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How to Write Cold Emails for Research Opportunities

Updated: Apr 21

Cold emailing can be a daunting task, especially for high school students seeking research opportunities: an intimidating task on its own! Most of us, working professionals included, avoid cold emailing due to fear of rejection and/or its high non-response rate. However, cold emailing is sometimes the best way to make contacts with professionals outside your network. Being able to make these kinds of connections confidently is not only a great skill to hone as a young researcher, but one that will come in handy throughout the rest of your professional career.


So, to get your started, here are some tips and tricks for writing cold emails to obtain research opportunities:


1. Know your audience

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  • Who are you sending this email to? Professor? Administrator? Community organiser? Remember to read up on the background of the person you are sending this email to and make sure that your research interests align with his/hers.

  • Keep this person’s interests in mind as you write; make sure you include what you want PLUS what the recipient can gain from a connection with you in the first few sentences.


2. Introduce yourself

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  • To start, introduce yourself with your full name, background, school, high school year, as well as the purpose of your email.

  • The purpose of your email is likely to be an interest in their field of research work and a request to work with them.

  • Your subject line should also capture the essence of your email. For example, “Seeking Research Opportunity at XXX Lab.”


3. Explain your interest/ motivation

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  • Next, explain to your recipient that this is not just another generic research request. Instead, take the time to show that you have read up on the background of the professor / contact and you know what they are working on.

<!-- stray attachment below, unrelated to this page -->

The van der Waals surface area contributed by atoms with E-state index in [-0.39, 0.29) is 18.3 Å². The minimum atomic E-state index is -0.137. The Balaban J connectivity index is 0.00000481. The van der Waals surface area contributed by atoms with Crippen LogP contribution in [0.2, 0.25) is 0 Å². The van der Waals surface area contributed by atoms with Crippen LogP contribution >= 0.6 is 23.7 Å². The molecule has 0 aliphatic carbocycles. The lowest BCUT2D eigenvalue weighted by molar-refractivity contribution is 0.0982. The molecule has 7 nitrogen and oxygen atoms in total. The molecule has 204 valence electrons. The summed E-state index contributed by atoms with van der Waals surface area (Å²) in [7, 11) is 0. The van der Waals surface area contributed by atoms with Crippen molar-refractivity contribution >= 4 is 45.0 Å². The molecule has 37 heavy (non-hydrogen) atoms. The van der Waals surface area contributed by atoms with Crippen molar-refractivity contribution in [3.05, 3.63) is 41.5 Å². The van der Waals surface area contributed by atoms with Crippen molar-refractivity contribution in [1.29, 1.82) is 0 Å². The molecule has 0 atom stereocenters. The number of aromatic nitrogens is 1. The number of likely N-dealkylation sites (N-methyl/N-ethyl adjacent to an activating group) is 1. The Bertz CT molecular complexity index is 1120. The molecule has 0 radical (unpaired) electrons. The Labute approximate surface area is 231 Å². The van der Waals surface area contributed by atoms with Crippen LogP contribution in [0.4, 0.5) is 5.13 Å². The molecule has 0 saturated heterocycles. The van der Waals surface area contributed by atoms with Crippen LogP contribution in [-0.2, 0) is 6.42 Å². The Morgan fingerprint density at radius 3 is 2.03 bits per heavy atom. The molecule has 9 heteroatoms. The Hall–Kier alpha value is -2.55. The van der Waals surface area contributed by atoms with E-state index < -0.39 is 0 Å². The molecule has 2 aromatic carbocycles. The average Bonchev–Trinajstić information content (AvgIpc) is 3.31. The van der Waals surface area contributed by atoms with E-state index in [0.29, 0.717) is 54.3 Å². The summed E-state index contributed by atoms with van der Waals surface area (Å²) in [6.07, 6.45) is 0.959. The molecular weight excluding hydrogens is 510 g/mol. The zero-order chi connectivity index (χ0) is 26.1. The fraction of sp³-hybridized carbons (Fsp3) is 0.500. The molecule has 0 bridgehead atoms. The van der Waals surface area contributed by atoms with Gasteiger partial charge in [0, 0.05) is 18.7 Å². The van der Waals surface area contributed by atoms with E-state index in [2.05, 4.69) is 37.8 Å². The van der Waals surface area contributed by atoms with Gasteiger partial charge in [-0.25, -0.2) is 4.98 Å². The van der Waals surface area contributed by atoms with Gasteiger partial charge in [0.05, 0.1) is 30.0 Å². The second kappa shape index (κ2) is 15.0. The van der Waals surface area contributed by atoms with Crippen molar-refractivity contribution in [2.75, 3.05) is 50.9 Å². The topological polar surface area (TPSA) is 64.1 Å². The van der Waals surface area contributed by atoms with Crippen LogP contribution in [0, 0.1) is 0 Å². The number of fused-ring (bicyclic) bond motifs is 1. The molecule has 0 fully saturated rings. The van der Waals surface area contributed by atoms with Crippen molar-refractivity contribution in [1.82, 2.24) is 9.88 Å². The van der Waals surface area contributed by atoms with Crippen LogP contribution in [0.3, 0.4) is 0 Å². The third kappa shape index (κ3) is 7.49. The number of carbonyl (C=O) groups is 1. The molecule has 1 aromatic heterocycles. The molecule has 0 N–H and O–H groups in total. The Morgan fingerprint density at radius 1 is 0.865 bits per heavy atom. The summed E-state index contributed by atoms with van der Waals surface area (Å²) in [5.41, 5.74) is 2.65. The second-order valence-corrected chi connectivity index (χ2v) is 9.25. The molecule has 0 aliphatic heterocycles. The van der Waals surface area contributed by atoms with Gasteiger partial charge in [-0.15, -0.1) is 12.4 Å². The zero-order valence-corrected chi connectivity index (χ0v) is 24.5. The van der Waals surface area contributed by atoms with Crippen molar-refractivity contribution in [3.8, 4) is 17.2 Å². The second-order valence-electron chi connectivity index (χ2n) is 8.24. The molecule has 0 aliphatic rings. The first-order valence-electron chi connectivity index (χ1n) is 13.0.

• You may cite some of the projects that you are interested in to demonstrate that you have done some research. You do not have to be extremely specific, but you do need to show that you have genuine interest in their work.

  • Additionally, it will be great for you to explain why you want to embark on a research opportunity with this particular professor / researcher. Given that you are a young student and that research opportunities are done outside of class time, the researcher will want to be assured that you have the motivation and drive to finish a project on this scale.


4. Explain your request

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  • Usually your request will be “any available position in their lab.”

  • OR if you are interested in carrying out your own project whilst asking this person to be your supervisor, you do have to explain what your project is about and how that aligns with your supervisor’s research interests.

  • You need to address timing as well, including your general availability for working at the research place and/or specific availability for a first meetup.


5. Final punchline

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  • Wrap up your email with a short pitch on why he/she should pick and work with you. This should be stated somewhere in the first 50 words of your email, and again in the last 50 words.

  • Additionally, update your resume and attach it to the email so that the recipient can access it if they wish!


That’s all for crafting your first cold email! Do remember to follow up on the first email after ~2 to 3 weeks if you don’t get a reply.


For more support, reach out to one of Crimson’s CRI mentors!


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